The rebuttal will be visible to all members of the program committee involved in the paper (reviewers, meta-reviewers, senior meta reviewers, (associate) pc chairs).

There is also the option to enter confidential comments that will not be visible to the reviewers, but will be accessible to the meta-reviewers, senior meta reviewers, and (associate) pc chairs.

All papers violating the rules specified in the CFP must be rejected. Most papers that obviously violated these requirements have been desk rejected before the reviewing phases. However, in case you find an obvious violation, please inform the workflow chairs (at workflow@ijcai-22.org) immediately. You can also mention it in your review, though you must not take it into account in your judgement as decisions about violations are made by the PC-chair directly in order to ensure consistency and fairness.

Please refrain from using search engines such as Google to try to identify the authors.  This is not good practice.

Please start by watching our video  “Reviewing” and looking into our review form.

The program chair highly recommends reading Mistakes reviewers make (by professor Niklas Elmqvist), see https://sites.umiacs.umd.edu/elm/2016/02/01/mistakes-reviewers-make/

It provides a very balanced view on reviewing that applies to AI and its subfields. (One little detail: when Elmqvist writes about user study (coming from an HCI perspective), you might want to think of experiment (in AI or ML).)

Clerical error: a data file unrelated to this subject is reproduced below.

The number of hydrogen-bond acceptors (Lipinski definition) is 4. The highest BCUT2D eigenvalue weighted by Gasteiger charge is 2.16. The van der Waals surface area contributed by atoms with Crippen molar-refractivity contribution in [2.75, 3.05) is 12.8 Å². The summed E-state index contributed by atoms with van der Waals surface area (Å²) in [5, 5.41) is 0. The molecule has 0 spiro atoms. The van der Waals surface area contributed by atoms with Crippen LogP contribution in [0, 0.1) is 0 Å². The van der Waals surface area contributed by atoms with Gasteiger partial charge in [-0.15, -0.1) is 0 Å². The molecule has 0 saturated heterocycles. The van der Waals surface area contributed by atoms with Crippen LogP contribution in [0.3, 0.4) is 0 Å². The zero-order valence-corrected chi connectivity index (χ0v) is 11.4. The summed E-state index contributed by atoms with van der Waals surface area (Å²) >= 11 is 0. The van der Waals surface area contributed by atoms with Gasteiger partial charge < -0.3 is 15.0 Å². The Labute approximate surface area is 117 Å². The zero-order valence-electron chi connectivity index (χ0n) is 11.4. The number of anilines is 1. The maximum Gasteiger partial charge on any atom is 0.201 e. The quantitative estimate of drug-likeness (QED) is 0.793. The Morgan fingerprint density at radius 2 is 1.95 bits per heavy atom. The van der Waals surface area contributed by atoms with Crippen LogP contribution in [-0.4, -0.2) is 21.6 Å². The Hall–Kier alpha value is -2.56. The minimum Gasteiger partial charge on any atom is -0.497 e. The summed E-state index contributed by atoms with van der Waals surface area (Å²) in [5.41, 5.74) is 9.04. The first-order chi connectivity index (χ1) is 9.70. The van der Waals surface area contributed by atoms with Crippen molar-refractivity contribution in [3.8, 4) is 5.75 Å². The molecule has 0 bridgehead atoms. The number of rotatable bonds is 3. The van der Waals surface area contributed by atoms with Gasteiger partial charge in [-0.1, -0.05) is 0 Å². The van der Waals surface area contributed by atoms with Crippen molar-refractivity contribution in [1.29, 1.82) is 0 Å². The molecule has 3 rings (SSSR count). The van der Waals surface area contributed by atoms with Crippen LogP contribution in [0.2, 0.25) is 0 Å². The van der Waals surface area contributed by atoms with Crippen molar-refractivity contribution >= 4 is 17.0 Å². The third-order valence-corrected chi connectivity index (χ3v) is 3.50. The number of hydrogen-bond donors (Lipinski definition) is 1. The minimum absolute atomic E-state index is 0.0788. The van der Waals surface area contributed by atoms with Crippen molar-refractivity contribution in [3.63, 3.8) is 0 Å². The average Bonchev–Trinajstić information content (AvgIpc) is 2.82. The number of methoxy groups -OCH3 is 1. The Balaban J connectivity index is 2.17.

The program chair also highly recommends going through the slides that Hendrik Blockeel and Jesse Davis used for a tutorial on reviewing, and that they have kindly adapted   for IJCAI-ECAI 2022.

https://dtai.cs.kuleuven.be/introduction-to-reviewing-for-ijcai.pdf

The assignment algorithm considers your bids, the subject areas, TPMS, as well as the reviewer workload, etc. It aims at optimizing the global assignment. If you did not bid, or entered positive bids for too few papers, or mainly on very popular papers, the algorithm may not have found the best papers for you. Still there are many other papers that need to be reviewed, and we rely on your expertise to provide an opinion.

Warning: If you see that a paper does not at all match the subject areas entered for that paper, please inform  workflow@ijcai-22.org and put it in your review, as this is considered bad practice.